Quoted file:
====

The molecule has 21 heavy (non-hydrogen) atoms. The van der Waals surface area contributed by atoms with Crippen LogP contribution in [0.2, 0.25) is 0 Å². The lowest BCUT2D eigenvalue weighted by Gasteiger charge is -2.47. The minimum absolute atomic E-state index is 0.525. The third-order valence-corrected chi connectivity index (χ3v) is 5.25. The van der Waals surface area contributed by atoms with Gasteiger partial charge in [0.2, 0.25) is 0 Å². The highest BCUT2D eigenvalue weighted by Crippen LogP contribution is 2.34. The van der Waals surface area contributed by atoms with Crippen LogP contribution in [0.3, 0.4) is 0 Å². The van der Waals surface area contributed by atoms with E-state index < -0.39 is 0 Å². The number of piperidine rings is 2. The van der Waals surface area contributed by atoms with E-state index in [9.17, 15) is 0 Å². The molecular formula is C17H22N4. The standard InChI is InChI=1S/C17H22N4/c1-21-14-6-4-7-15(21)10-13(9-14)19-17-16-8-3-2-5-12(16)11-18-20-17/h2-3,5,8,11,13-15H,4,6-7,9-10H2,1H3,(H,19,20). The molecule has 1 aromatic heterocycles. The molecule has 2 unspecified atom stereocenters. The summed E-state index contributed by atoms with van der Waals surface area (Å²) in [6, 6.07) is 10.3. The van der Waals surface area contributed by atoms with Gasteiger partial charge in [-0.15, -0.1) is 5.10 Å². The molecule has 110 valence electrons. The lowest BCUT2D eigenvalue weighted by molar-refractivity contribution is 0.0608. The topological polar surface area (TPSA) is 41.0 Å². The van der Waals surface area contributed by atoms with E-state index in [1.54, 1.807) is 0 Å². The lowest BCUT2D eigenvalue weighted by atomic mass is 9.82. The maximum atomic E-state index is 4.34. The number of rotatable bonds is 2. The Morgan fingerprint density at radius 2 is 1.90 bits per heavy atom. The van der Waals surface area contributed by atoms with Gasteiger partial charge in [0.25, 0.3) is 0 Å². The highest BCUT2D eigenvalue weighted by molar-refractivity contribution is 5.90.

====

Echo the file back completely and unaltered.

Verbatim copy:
The molecule has 21 heavy (non-hydrogen) atoms. The van der Waals surface area contributed by atoms with Crippen LogP contribution in [0.2, 0.25) is 0 Å². The lowest BCUT2D eigenvalue weighted by Gasteiger charge is -2.47. The minimum absolute atomic E-state index is 0.525. The third-order valence-corrected chi connectivity index (χ3v) is 5.25. The van der Waals surface area contributed by atoms with Gasteiger partial charge in [0.2, 0.25) is 0 Å². The highest BCUT2D eigenvalue weighted by Crippen LogP contribution is 2.34. The van der Waals surface area contributed by atoms with Crippen LogP contribution in [0.3, 0.4) is 0 Å². The van der Waals surface area contributed by atoms with E-state index < -0.39 is 0 Å². The number of piperidine rings is 2. The van der Waals surface area contributed by atoms with E-state index in [9.17, 15) is 0 Å². The molecular formula is C17H22N4. The standard InChI is InChI=1S/C17H22N4/c1-21-14-6-4-7-15(21)10-13(9-14)19-17-16-8-3-2-5-12(16)11-18-20-17/h2-3,5,8,11,13-15H,4,6-7,9-10H2,1H3,(H,19,20). The molecule has 1 aromatic heterocycles. The molecule has 2 unspecified atom stereocenters. The summed E-state index contributed by atoms with van der Waals surface area (Å²) in [6, 6.07) is 10.3. The van der Waals surface area contributed by atoms with Gasteiger partial charge in [-0.15, -0.1) is 5.10 Å². The molecule has 110 valence electrons. The lowest BCUT2D eigenvalue weighted by molar-refractivity contribution is 0.0608. The topological polar surface area (TPSA) is 41.0 Å². The van der Waals surface area contributed by atoms with E-state index in [1.54, 1.807) is 0 Å². The lowest BCUT2D eigenvalue weighted by atomic mass is 9.82. The maximum atomic E-state index is 4.34. The number of rotatable bonds is 2. The Morgan fingerprint density at radius 2 is 1.90 bits per heavy atom. The van der Waals surface area contributed by atoms with Gasteiger partial charge in [0.25, 0.3) is 0 Å². The highest BCUT2D eigenvalue weighted by molar-refractivity contribution is 5.90.